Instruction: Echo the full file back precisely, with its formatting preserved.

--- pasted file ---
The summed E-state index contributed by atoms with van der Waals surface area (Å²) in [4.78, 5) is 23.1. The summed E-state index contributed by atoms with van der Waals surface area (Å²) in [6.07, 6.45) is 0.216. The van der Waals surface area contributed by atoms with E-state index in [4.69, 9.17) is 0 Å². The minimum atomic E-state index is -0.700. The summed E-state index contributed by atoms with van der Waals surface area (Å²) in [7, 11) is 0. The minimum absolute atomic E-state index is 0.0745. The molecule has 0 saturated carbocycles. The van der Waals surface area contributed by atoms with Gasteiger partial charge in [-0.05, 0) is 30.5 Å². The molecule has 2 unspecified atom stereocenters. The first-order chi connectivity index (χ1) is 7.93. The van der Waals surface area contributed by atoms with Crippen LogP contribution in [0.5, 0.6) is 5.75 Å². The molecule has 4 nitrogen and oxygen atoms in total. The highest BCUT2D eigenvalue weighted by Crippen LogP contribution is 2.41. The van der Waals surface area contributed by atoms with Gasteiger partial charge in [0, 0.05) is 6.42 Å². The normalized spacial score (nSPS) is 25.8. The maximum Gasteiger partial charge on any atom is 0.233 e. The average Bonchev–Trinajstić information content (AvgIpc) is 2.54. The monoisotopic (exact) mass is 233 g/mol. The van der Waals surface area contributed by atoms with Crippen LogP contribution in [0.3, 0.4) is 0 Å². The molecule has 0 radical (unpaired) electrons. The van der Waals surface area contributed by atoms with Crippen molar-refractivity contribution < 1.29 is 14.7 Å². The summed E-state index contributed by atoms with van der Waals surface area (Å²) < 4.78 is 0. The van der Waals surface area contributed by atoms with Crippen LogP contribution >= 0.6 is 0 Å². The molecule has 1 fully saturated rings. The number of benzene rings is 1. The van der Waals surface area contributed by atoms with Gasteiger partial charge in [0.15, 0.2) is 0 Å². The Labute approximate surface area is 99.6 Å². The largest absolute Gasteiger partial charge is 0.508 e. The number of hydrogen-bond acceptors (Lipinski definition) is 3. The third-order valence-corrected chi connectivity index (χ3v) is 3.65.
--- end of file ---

The summed E-state index contributed by atoms with van der Waals surface area (Å²) in [4.78, 5) is 23.1. The summed E-state index contributed by atoms with van der Waals surface area (Å²) in [6.07, 6.45) is 0.216. The van der Waals surface area contributed by atoms with E-state index in [4.69, 9.17) is 0 Å². The minimum atomic E-state index is -0.700. The summed E-state index contributed by atoms with van der Waals surface area (Å²) in [7, 11) is 0. The minimum absolute atomic E-state index is 0.0745. The molecule has 0 saturated carbocycles. The van der Waals surface area contributed by atoms with Gasteiger partial charge in [-0.05, 0) is 30.5 Å². The molecule has 2 unspecified atom stereocenters. The first-order chi connectivity index (χ1) is 7.93. The van der Waals surface area contributed by atoms with Crippen LogP contribution in [0.5, 0.6) is 5.75 Å². The molecule has 4 nitrogen and oxygen atoms in total. The highest BCUT2D eigenvalue weighted by Crippen LogP contribution is 2.41. The van der Waals surface area contributed by atoms with Gasteiger partial charge in [0, 0.05) is 6.42 Å². The normalized spacial score (nSPS) is 25.8. The maximum Gasteiger partial charge on any atom is 0.233 e. The average Bonchev–Trinajstić information content (AvgIpc) is 2.54. The monoisotopic (exact) mass is 233 g/mol. The van der Waals surface area contributed by atoms with Crippen LogP contribution in [0.3, 0.4) is 0 Å². The molecule has 0 radical (unpaired) electrons. The van der Waals surface area contributed by atoms with Crippen molar-refractivity contribution < 1.29 is 14.7 Å². The summed E-state index contributed by atoms with van der Waals surface area (Å²) < 4.78 is 0. The van der Waals surface area contributed by atoms with Crippen LogP contribution >= 0.6 is 0 Å². The molecule has 1 fully saturated rings. The number of benzene rings is 1. The van der Waals surface area contributed by atoms with Gasteiger partial charge in [0.15, 0.2) is 0 Å². The Labute approximate surface area is 99.6 Å². The largest absolute Gasteiger partial charge is 0.508 e. The number of hydrogen-bond acceptors (Lipinski definition) is 3. The third-order valence-corrected chi connectivity index (χ3v) is 3.65.